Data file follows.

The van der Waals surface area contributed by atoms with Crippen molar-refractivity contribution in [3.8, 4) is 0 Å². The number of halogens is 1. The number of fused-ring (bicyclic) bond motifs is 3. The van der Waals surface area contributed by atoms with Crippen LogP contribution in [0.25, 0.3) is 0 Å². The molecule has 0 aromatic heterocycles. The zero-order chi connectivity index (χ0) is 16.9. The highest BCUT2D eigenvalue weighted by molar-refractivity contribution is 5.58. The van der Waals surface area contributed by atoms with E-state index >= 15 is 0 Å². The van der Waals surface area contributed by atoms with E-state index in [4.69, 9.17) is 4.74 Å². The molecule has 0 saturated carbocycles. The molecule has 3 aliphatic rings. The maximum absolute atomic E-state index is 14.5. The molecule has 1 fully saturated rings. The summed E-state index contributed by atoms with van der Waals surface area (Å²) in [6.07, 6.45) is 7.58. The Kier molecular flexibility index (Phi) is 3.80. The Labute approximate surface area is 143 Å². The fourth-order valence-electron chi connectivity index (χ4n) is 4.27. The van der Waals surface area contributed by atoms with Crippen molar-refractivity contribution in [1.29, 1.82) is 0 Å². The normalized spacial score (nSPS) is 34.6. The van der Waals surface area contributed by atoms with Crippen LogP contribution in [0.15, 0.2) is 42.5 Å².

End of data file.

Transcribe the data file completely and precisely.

The van der Waals surface area contributed by atoms with Crippen molar-refractivity contribution in [3.8, 4) is 0 Å². The number of halogens is 1. The number of fused-ring (bicyclic) bond motifs is 3. The van der Waals surface area contributed by atoms with Crippen LogP contribution in [0.25, 0.3) is 0 Å². The molecule has 0 aromatic heterocycles. The zero-order chi connectivity index (χ0) is 16.9. The highest BCUT2D eigenvalue weighted by molar-refractivity contribution is 5.58. The van der Waals surface area contributed by atoms with E-state index >= 15 is 0 Å². The van der Waals surface area contributed by atoms with E-state index in [4.69, 9.17) is 4.74 Å². The molecule has 0 saturated carbocycles. The molecule has 3 aliphatic rings. The maximum absolute atomic E-state index is 14.5. The molecule has 1 fully saturated rings. The summed E-state index contributed by atoms with van der Waals surface area (Å²) in [6.07, 6.45) is 7.58. The Kier molecular flexibility index (Phi) is 3.80. The Labute approximate surface area is 143 Å². The fourth-order valence-electron chi connectivity index (χ4n) is 4.27. The van der Waals surface area contributed by atoms with Crippen molar-refractivity contribution in [1.29, 1.82) is 0 Å². The normalized spacial score (nSPS) is 34.6. The van der Waals surface area contributed by atoms with Crippen LogP contribution in [0.15, 0.2) is 42.5 Å².